We owe a huge thank you to the unsung heroes who keep the history alive for those who lived through it and those born too late to be part of it. To the Volunteers who keep the Tenterfield Saddler Museum running – Thank You. You are all Legends.

Back to the bus…

The next ‘must-see’ item on our itinerary was the Cork Tree.

Not bad, considering the cork tree came to Australia in a jam tin in 1861…

The Cork Tree is reported to have magical powers if you walk around it three times while reciting a special chant. If you make a wish while chanting, it is supposed to come true. If only we could have walked around it!

And finally, the Railway Museum

Old trains and railway stations conjure up images and memories of the past. And the Tenterfield Railway Museum provided a nostalgic snapshot of how travel used to be.

They just don’t make buildings like this anymore…
Part of the happy-travellers group

Murwillumbah Calls….

Ted navigated us back to the highway and we were homeward bound. But not without thoughts of lunch. We had our sights set on a Pie Shop we had seen advertised on the highway the day before. But to quote a famous line from Robert Burns – To A Mouse, “The best laid schemes of mice and men….”. Our pie-shop plans went sadly ‘awry’!

A short detour from the highway should have delivered us to the door of the pie-shop. Instead, we stared blankly at a door that was closed, despite a sign at the front and on the side wall blatantly advertising the promise of a cafe inside.

Doubling back we headed for a hotel we had passed moments earlier. A reconnaissance team was dispatched to see if the hotel could feed fifteen hungry travellers, but returned with ‘mmm – we might keep going…’. They also reported that the cafe down the road had been closed for about ten years.

The final leg of the journey continued.

Yes, we all had a fantastic time away – but there was something magic in seeing Mt Warning in the distance on the homeward-stretch.

We were almost home!

Casino – Next Stop

It was just before 2.00 pm by the time we pulled up in front of the Commercial Hotel in Casino. Google assured us the Commercial Hotel was the place for lunch. Except – lunch has prescribed times at the Commercial Hotel – and 2pm isn’t one of them. We were politely directed to a coffee shop at the end of the building, so coffee and cake would have to do. Surprisingly, there was more on offer than just coffee-shop fare, and fifteen hungry travellers were fed.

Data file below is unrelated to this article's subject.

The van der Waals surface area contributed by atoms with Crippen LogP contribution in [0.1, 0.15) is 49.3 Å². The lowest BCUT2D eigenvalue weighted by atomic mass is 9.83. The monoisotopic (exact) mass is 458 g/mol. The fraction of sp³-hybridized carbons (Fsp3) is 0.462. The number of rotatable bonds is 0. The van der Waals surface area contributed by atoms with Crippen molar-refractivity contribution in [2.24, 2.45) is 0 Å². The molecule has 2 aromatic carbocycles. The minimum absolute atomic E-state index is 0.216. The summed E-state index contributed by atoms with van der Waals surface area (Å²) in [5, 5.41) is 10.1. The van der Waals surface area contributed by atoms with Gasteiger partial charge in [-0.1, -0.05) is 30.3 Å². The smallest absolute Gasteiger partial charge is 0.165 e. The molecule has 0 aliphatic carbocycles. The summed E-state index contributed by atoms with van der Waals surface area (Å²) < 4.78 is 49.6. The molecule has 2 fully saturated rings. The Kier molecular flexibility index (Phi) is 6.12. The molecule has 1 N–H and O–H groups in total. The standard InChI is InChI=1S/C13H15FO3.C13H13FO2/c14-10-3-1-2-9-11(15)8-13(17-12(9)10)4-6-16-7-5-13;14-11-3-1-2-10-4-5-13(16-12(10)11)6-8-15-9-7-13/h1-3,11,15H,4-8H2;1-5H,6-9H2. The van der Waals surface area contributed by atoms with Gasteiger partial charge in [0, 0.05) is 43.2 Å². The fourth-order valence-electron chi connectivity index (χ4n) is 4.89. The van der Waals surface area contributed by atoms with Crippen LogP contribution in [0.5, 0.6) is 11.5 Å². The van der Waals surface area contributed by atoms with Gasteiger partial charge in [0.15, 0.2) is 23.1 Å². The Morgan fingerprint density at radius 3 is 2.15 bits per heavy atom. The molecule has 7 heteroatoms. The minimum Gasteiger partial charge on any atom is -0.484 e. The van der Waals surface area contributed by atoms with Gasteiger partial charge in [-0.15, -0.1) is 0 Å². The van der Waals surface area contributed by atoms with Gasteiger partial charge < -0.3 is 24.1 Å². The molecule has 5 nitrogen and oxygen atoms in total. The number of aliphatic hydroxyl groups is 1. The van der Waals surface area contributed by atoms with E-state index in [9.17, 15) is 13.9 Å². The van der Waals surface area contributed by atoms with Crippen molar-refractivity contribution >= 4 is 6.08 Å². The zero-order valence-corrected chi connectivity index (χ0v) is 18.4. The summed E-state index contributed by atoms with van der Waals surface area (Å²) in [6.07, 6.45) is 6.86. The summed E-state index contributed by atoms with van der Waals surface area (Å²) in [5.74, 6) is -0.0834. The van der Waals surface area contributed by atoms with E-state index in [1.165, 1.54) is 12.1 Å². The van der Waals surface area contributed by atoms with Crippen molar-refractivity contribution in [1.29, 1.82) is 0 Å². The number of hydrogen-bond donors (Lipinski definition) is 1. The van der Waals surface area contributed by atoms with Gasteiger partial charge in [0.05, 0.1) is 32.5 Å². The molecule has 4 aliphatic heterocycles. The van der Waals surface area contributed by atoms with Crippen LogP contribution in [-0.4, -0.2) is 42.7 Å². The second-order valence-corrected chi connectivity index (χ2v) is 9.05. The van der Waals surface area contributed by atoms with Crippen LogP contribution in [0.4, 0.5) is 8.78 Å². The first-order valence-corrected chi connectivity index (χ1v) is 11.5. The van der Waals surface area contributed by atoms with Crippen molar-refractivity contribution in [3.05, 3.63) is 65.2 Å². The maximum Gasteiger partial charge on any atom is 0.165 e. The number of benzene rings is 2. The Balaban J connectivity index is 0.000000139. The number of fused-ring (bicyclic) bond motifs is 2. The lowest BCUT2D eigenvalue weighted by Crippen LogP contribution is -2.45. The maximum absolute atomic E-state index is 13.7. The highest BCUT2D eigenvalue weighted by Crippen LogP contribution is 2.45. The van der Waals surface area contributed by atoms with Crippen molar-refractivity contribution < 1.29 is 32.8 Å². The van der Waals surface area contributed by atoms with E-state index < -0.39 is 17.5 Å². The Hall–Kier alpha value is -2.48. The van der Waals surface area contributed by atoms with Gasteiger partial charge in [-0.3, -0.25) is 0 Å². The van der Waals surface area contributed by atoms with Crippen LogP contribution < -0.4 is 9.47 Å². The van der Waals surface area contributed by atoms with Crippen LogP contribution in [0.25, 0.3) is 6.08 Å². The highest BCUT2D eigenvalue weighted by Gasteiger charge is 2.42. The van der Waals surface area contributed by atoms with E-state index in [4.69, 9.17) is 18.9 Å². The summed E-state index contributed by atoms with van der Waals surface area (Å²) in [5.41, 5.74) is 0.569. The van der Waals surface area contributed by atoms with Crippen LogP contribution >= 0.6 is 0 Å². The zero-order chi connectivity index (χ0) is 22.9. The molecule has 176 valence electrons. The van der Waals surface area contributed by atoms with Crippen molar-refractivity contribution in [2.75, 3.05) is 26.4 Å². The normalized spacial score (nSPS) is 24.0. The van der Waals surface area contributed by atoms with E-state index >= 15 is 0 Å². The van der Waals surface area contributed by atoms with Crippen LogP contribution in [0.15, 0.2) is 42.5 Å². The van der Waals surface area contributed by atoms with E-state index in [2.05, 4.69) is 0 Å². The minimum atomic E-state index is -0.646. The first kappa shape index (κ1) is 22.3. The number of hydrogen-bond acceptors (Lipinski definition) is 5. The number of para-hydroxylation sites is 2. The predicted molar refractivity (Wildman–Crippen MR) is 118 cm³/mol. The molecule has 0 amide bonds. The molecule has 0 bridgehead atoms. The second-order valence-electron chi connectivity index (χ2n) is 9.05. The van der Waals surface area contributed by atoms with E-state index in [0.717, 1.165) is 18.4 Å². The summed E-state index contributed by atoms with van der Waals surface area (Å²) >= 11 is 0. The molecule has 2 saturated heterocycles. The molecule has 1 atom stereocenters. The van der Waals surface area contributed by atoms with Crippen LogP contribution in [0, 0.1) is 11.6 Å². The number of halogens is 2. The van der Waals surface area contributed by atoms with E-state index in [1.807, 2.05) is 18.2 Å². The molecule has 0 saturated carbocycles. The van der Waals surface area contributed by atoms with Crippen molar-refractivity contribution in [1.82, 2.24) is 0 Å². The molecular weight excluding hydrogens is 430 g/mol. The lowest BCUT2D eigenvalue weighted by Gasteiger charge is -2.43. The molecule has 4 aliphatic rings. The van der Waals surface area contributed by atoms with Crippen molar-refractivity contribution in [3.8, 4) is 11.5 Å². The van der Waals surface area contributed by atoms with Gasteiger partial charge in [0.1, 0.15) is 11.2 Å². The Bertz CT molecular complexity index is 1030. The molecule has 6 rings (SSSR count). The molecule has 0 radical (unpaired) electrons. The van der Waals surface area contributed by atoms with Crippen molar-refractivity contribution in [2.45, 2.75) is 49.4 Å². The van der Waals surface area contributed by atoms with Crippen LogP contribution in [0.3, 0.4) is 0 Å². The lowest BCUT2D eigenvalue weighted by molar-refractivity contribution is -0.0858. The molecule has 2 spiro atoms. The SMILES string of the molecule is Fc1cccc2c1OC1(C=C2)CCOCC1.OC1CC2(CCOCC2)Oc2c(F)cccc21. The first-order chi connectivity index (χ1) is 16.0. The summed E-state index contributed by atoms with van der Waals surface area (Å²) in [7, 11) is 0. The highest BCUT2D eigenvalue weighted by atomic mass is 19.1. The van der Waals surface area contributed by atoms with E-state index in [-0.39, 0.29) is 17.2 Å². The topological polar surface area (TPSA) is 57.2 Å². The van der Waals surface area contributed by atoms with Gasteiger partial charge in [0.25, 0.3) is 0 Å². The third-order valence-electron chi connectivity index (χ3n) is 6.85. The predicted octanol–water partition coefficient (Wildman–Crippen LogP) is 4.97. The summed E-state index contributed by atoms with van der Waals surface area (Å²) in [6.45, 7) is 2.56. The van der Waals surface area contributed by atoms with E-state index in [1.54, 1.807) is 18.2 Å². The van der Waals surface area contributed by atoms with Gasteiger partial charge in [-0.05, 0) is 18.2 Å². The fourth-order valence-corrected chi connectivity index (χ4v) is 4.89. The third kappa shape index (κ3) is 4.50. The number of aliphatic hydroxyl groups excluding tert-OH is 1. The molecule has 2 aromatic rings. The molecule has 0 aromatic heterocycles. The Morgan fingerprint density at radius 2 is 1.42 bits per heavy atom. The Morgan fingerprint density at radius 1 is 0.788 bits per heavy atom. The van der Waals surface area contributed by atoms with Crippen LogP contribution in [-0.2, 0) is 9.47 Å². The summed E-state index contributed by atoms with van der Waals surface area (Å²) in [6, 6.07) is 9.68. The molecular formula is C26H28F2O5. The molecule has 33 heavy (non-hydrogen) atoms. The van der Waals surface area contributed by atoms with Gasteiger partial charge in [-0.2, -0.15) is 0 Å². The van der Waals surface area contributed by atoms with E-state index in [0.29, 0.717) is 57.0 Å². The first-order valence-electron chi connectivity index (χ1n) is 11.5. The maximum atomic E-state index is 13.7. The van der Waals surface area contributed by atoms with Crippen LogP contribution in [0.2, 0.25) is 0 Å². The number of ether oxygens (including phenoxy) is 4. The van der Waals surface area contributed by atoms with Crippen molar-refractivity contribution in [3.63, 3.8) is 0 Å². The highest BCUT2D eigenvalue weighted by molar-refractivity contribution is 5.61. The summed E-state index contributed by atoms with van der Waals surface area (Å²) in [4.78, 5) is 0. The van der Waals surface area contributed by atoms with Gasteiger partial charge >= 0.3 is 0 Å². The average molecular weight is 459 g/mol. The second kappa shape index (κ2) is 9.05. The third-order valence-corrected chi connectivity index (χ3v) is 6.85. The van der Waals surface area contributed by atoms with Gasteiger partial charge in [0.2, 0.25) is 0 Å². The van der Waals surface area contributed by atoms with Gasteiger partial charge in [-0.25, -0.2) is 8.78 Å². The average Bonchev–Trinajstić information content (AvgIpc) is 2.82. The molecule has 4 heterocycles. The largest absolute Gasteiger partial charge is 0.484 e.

The best part of our impromptu change of plans was the garden seating – as long as you could find a seat in the sun.

Some of us even found time for a short walk before regaining our rightful places on the bus.

The sun was setting on Day Two…

Desley’s calculation that the sun would be setting as we came over the Burringbar Range was spot-on. The sun-visors did little to deflect the blinding light of the sun as the earth began its journey towards darkness.

The sight of the Tweed Regional Art Gallery signalled our return to Murwillumbah. Back to familiarity – back to routines.

At 4.48pm, the bus stopped at the first drop-off point.

We were home!

One-by-one, well-worn travellers retrieved their luggage and said their goodbyes.

As Day Two closed around them, the fifteen adventurers probably relived the highlights of their two-day trip to Tenterfield. They may have had a few chuckles at the memorable moments – like – trying to count the votes for where to have breakfast (after a few drinks), finding the cafe that had closed ten years earlier, and meeting the most colourful character of Tenterfield.

And sleep found them all, probably a little earlier than usual that night.

We would like to thank the following people for making our first overnight trip to Tenterfield so memorable:

And the fantastic team of travellers!
Let’s do it again – soon!!